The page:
The greatest innovation of the last 300 years, if true. Pub hearsay tells me that the sandwich was the invention of a gambling Earl who wanted to hold his dinner in one hand, freeing the other for his cards.
Today, aside from a Pret no-fat-and-all-air 100 calorie bread-based slice, you'll struggle to find a sandwich small enough for just one hand. Meat, cheese, tomato, salad, pickles, condiment, and 600 calories more, a sandwich is dinner, cut in to four hand-held pieces or wrapped in enough paper to hold a small dog.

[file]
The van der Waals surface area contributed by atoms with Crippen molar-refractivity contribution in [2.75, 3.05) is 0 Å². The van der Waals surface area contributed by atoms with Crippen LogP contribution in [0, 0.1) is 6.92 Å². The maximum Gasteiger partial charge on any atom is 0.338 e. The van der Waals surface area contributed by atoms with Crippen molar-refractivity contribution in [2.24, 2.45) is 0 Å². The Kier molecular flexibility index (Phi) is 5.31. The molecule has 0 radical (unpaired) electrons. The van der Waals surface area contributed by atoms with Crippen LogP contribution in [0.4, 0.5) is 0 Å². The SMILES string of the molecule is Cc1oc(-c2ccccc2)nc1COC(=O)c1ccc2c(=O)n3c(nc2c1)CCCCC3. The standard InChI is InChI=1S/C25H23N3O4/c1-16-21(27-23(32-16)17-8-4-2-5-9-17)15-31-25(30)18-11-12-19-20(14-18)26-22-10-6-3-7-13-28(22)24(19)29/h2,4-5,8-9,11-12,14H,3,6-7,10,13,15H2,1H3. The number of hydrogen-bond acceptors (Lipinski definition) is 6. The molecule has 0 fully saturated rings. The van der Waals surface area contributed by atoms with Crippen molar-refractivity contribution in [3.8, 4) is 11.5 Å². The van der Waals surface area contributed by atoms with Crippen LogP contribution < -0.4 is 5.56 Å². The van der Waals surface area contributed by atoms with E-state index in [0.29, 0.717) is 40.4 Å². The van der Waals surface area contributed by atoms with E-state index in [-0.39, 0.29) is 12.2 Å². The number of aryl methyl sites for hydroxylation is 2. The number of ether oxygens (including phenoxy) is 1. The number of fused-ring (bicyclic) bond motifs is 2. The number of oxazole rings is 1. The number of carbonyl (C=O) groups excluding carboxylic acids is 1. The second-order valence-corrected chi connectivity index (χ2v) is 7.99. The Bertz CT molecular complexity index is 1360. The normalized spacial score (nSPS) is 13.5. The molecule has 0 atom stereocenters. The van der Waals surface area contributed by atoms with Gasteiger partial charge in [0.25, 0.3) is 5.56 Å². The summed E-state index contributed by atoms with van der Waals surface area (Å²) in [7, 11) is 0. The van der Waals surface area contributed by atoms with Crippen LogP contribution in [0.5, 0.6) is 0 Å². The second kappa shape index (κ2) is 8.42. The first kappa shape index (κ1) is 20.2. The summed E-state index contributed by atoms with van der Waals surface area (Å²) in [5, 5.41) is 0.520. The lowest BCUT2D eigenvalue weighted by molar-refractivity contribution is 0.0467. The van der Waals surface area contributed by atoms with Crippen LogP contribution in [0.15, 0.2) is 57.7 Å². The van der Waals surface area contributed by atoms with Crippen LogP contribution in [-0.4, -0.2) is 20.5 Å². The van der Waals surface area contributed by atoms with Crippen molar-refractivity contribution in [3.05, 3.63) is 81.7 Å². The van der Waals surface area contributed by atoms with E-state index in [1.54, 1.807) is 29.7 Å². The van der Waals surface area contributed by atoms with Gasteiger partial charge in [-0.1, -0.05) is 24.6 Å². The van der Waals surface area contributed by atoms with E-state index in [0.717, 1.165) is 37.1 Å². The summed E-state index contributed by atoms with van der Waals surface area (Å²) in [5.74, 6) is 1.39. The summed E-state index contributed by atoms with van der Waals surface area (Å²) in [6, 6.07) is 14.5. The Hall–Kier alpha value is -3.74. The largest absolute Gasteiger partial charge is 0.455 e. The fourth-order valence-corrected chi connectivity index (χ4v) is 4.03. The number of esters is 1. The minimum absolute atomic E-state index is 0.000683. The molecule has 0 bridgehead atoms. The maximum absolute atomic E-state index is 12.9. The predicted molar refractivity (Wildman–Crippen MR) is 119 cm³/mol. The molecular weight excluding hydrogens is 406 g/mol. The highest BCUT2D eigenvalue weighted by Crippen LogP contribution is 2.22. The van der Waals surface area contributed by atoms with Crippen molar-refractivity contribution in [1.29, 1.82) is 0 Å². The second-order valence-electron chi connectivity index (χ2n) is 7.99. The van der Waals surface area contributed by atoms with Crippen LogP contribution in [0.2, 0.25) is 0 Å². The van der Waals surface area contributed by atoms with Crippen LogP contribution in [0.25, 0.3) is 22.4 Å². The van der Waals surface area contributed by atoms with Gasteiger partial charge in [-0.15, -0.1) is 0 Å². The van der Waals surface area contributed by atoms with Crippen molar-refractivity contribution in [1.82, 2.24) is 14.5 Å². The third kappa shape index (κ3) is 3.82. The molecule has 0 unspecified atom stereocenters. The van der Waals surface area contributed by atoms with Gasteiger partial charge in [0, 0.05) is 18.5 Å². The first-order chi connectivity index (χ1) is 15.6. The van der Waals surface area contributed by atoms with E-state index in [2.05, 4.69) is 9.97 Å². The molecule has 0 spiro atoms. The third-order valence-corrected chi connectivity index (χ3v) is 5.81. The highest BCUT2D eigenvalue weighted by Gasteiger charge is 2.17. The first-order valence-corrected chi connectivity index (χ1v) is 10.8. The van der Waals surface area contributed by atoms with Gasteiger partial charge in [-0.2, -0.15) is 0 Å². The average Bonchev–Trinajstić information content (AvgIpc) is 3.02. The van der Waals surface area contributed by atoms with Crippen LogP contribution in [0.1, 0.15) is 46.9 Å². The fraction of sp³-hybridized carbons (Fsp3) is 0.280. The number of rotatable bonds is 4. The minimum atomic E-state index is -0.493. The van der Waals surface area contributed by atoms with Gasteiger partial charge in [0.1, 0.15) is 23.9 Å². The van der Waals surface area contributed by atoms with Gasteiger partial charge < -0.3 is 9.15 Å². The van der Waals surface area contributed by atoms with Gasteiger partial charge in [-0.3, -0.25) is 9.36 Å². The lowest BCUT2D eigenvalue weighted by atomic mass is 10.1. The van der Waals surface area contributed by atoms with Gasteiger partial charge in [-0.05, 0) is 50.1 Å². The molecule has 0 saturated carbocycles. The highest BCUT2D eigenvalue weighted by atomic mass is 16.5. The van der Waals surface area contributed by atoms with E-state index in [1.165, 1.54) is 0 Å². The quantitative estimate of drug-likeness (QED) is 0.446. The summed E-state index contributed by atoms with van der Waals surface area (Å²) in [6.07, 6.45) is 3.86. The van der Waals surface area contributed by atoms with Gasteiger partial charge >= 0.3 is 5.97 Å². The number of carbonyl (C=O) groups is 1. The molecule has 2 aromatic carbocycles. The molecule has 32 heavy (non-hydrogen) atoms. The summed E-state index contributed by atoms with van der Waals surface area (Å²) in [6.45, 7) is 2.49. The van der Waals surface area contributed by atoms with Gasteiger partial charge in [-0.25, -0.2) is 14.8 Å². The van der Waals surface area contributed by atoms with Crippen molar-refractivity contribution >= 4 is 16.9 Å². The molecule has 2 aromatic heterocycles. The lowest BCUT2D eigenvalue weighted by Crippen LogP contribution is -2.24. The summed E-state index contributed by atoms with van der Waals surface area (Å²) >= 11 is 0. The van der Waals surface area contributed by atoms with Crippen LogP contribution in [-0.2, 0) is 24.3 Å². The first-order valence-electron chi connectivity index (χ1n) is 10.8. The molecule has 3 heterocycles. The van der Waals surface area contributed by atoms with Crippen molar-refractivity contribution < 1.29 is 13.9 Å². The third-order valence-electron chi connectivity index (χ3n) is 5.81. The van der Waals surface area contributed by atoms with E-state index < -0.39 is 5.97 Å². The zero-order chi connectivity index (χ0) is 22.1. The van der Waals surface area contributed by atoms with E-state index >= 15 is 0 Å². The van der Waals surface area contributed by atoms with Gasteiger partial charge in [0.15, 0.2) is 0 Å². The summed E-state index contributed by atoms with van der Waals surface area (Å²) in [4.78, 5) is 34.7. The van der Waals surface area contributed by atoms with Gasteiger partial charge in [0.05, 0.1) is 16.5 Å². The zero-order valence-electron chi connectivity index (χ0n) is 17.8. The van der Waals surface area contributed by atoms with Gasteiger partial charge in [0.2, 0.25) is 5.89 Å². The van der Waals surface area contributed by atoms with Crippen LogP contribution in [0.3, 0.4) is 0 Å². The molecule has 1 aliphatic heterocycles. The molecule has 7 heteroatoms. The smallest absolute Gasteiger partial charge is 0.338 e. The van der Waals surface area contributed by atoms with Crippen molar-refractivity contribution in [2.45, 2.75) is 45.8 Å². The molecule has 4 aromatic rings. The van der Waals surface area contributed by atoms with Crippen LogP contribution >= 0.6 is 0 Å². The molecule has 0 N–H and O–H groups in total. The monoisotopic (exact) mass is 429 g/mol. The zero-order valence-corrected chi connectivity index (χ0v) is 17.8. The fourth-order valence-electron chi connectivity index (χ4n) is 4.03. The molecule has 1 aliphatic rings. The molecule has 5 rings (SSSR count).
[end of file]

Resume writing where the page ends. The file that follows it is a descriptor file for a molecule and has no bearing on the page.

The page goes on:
Those at Red Dog American Sandwiches - an offshoot of the Red Dog Saloon, just around the corner on Hoxton Square - come ready sawn in two. I'd expect this from a country where sandwiches are measured in feet not inches. The calories matched the stereotype too. The Philly cheesesteak oozes grease from every pore. Strange then that they bothered to wrap it for the very short journey from the counter to the table. While the bottom half of the bread, saturated with grease, will always disintegrate in seconds, wrapped-up the top half sweats its way to oblivion. The result is a swimming pool of grease, encased in paper, with remnants of bread, beef, and cheese floating on the surface. They should serve it with a straw.